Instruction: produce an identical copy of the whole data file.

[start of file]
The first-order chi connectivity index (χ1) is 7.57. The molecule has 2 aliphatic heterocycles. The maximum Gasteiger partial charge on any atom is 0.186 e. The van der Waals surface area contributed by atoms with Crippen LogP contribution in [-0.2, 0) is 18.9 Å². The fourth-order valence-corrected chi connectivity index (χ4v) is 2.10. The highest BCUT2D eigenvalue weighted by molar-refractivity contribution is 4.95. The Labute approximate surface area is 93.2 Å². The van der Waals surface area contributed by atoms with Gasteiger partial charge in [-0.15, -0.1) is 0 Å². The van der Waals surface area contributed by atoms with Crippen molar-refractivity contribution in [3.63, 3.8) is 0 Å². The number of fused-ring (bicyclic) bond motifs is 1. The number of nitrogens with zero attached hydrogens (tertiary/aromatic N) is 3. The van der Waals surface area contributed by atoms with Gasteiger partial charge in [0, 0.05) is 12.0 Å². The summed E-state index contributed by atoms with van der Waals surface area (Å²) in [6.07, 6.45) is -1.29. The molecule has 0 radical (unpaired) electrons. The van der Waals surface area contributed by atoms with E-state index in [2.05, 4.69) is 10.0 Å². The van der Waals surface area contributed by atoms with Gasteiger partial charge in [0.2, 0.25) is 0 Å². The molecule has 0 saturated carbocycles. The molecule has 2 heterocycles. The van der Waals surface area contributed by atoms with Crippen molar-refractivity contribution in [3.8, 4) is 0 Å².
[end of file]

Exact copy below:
The first-order chi connectivity index (χ1) is 7.57. The molecule has 2 aliphatic heterocycles. The maximum Gasteiger partial charge on any atom is 0.186 e. The van der Waals surface area contributed by atoms with Crippen LogP contribution in [-0.2, 0) is 18.9 Å². The fourth-order valence-corrected chi connectivity index (χ4v) is 2.10. The highest BCUT2D eigenvalue weighted by molar-refractivity contribution is 4.95. The Labute approximate surface area is 93.2 Å². The van der Waals surface area contributed by atoms with Gasteiger partial charge in [-0.15, -0.1) is 0 Å². The van der Waals surface area contributed by atoms with Crippen molar-refractivity contribution in [3.63, 3.8) is 0 Å². The number of fused-ring (bicyclic) bond motifs is 1. The number of nitrogens with zero attached hydrogens (tertiary/aromatic N) is 3. The van der Waals surface area contributed by atoms with Gasteiger partial charge in [0, 0.05) is 12.0 Å². The summed E-state index contributed by atoms with van der Waals surface area (Å²) in [6.07, 6.45) is -1.29. The molecule has 0 radical (unpaired) electrons. The van der Waals surface area contributed by atoms with E-state index in [2.05, 4.69) is 10.0 Å². The van der Waals surface area contributed by atoms with Gasteiger partial charge in [0.2, 0.25) is 0 Å². The molecule has 0 saturated carbocycles. The molecule has 2 heterocycles. The van der Waals surface area contributed by atoms with Crippen molar-refractivity contribution in [3.8, 4) is 0 Å².